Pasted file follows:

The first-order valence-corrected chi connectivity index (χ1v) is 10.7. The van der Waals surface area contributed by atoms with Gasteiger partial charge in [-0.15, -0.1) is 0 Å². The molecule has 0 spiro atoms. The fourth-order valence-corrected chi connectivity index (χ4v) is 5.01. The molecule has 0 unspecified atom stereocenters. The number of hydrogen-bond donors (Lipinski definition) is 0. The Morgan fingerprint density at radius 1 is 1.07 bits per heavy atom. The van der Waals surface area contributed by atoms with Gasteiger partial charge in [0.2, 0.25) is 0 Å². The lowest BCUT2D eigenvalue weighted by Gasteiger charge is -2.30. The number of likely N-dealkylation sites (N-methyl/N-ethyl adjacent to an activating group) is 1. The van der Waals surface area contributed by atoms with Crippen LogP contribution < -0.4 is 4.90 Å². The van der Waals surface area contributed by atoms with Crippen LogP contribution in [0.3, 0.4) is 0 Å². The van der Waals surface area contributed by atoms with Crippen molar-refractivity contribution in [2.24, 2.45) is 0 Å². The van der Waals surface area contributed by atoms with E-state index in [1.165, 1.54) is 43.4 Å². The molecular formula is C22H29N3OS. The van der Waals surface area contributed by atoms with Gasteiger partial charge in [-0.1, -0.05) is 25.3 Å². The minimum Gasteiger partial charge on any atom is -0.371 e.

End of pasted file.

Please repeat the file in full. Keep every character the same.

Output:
The first-order valence-corrected chi connectivity index (χ1v) is 10.7. The van der Waals surface area contributed by atoms with Gasteiger partial charge in [-0.15, -0.1) is 0 Å². The molecule has 0 spiro atoms. The fourth-order valence-corrected chi connectivity index (χ4v) is 5.01. The molecule has 0 unspecified atom stereocenters. The number of hydrogen-bond donors (Lipinski definition) is 0. The Morgan fingerprint density at radius 1 is 1.07 bits per heavy atom. The van der Waals surface area contributed by atoms with Gasteiger partial charge in [0.2, 0.25) is 0 Å². The lowest BCUT2D eigenvalue weighted by Gasteiger charge is -2.30. The number of likely N-dealkylation sites (N-methyl/N-ethyl adjacent to an activating group) is 1. The van der Waals surface area contributed by atoms with Crippen LogP contribution < -0.4 is 4.90 Å². The van der Waals surface area contributed by atoms with Crippen LogP contribution in [0.3, 0.4) is 0 Å². The van der Waals surface area contributed by atoms with Crippen molar-refractivity contribution in [2.24, 2.45) is 0 Å². The van der Waals surface area contributed by atoms with E-state index in [1.165, 1.54) is 43.4 Å². The molecular formula is C22H29N3OS. The van der Waals surface area contributed by atoms with Gasteiger partial charge in [-0.1, -0.05) is 25.3 Å². The minimum Gasteiger partial charge on any atom is -0.371 e.